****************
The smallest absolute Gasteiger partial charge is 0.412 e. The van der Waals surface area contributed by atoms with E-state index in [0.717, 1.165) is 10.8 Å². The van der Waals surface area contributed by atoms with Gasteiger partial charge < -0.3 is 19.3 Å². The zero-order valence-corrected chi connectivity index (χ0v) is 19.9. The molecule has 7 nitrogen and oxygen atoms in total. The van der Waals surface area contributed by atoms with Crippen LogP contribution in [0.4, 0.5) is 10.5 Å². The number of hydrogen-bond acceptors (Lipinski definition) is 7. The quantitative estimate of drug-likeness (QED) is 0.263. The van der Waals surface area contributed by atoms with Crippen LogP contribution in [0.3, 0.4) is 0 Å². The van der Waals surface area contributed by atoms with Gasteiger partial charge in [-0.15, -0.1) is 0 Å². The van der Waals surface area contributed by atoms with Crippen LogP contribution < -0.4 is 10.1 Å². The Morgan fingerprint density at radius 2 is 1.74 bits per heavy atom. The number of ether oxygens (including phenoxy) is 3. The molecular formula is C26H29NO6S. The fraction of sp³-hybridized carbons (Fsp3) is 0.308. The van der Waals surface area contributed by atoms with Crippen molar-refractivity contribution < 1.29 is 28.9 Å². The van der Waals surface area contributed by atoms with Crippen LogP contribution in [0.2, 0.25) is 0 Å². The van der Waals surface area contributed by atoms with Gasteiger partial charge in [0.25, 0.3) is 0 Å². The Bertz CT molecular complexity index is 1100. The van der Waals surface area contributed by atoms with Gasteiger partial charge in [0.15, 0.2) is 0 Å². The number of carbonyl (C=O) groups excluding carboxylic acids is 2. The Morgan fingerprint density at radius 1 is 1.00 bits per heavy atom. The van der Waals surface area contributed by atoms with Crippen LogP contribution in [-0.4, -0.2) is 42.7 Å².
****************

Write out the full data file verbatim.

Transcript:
The smallest absolute Gasteiger partial charge is 0.412 e. The van der Waals surface area contributed by atoms with E-state index in [0.717, 1.165) is 10.8 Å². The van der Waals surface area contributed by atoms with Gasteiger partial charge < -0.3 is 19.3 Å². The zero-order valence-corrected chi connectivity index (χ0v) is 19.9. The molecule has 7 nitrogen and oxygen atoms in total. The van der Waals surface area contributed by atoms with Crippen LogP contribution in [0.4, 0.5) is 10.5 Å². The number of hydrogen-bond acceptors (Lipinski definition) is 7. The quantitative estimate of drug-likeness (QED) is 0.263. The van der Waals surface area contributed by atoms with Crippen LogP contribution in [0.3, 0.4) is 0 Å². The van der Waals surface area contributed by atoms with Gasteiger partial charge in [-0.15, -0.1) is 0 Å². The van der Waals surface area contributed by atoms with Crippen LogP contribution < -0.4 is 10.1 Å². The Morgan fingerprint density at radius 2 is 1.74 bits per heavy atom. The number of ether oxygens (including phenoxy) is 3. The molecular formula is C26H29NO6S. The fraction of sp³-hybridized carbons (Fsp3) is 0.308. The van der Waals surface area contributed by atoms with Crippen molar-refractivity contribution < 1.29 is 28.9 Å². The van der Waals surface area contributed by atoms with Crippen LogP contribution in [0.2, 0.25) is 0 Å². The van der Waals surface area contributed by atoms with Gasteiger partial charge in [0.25, 0.3) is 0 Å². The Bertz CT molecular complexity index is 1100. The van der Waals surface area contributed by atoms with Gasteiger partial charge in [0.15, 0.2) is 0 Å². The number of carbonyl (C=O) groups excluding carboxylic acids is 2. The Morgan fingerprint density at radius 1 is 1.00 bits per heavy atom. The van der Waals surface area contributed by atoms with Crippen LogP contribution in [-0.4, -0.2) is 42.7 Å².